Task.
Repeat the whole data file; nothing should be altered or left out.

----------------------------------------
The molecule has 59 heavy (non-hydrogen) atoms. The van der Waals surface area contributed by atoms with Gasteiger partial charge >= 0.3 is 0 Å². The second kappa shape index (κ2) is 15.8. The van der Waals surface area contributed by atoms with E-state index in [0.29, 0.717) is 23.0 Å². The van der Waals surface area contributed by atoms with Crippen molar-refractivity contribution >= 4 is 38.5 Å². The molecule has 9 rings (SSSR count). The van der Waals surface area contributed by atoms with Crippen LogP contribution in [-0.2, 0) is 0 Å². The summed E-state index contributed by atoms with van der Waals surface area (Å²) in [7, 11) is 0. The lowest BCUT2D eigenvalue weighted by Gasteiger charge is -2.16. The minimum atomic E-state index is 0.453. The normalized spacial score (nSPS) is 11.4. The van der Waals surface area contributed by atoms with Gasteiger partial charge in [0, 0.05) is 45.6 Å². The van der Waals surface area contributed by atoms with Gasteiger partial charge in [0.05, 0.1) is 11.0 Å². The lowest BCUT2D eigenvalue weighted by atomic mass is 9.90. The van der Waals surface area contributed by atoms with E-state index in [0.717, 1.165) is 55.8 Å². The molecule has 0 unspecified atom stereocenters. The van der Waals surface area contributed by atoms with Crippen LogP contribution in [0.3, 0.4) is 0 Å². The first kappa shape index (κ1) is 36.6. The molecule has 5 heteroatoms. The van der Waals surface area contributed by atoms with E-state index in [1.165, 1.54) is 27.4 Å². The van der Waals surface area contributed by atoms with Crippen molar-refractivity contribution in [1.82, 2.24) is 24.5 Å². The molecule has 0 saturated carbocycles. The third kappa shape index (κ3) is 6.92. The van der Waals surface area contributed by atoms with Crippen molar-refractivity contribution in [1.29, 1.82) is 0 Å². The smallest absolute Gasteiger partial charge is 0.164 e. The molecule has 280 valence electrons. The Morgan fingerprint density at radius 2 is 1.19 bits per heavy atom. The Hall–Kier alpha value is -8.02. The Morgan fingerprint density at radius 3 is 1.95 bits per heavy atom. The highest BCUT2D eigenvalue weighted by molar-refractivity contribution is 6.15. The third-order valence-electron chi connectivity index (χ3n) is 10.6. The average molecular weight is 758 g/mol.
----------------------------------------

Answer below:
The molecule has 59 heavy (non-hydrogen) atoms. The van der Waals surface area contributed by atoms with Gasteiger partial charge >= 0.3 is 0 Å². The second kappa shape index (κ2) is 15.8. The van der Waals surface area contributed by atoms with E-state index in [0.29, 0.717) is 23.0 Å². The van der Waals surface area contributed by atoms with Crippen molar-refractivity contribution >= 4 is 38.5 Å². The molecule has 9 rings (SSSR count). The van der Waals surface area contributed by atoms with Crippen LogP contribution in [-0.2, 0) is 0 Å². The summed E-state index contributed by atoms with van der Waals surface area (Å²) in [7, 11) is 0. The lowest BCUT2D eigenvalue weighted by Gasteiger charge is -2.16. The minimum atomic E-state index is 0.453. The normalized spacial score (nSPS) is 11.4. The van der Waals surface area contributed by atoms with Gasteiger partial charge in [0, 0.05) is 45.6 Å². The van der Waals surface area contributed by atoms with Gasteiger partial charge in [0.05, 0.1) is 11.0 Å². The lowest BCUT2D eigenvalue weighted by atomic mass is 9.90. The van der Waals surface area contributed by atoms with E-state index in [0.717, 1.165) is 55.8 Å². The molecule has 0 unspecified atom stereocenters. The van der Waals surface area contributed by atoms with Crippen LogP contribution in [0.3, 0.4) is 0 Å². The first kappa shape index (κ1) is 36.6. The molecule has 5 heteroatoms. The van der Waals surface area contributed by atoms with E-state index in [1.165, 1.54) is 27.4 Å². The van der Waals surface area contributed by atoms with Crippen molar-refractivity contribution in [1.82, 2.24) is 24.5 Å². The molecule has 0 saturated carbocycles. The third kappa shape index (κ3) is 6.92. The van der Waals surface area contributed by atoms with Crippen molar-refractivity contribution in [1.29, 1.82) is 0 Å². The smallest absolute Gasteiger partial charge is 0.164 e. The molecule has 280 valence electrons. The Morgan fingerprint density at radius 2 is 1.19 bits per heavy atom. The Hall–Kier alpha value is -8.02. The Morgan fingerprint density at radius 3 is 1.95 bits per heavy atom. The highest BCUT2D eigenvalue weighted by molar-refractivity contribution is 6.15. The third-order valence-electron chi connectivity index (χ3n) is 10.6. The average molecular weight is 758 g/mol.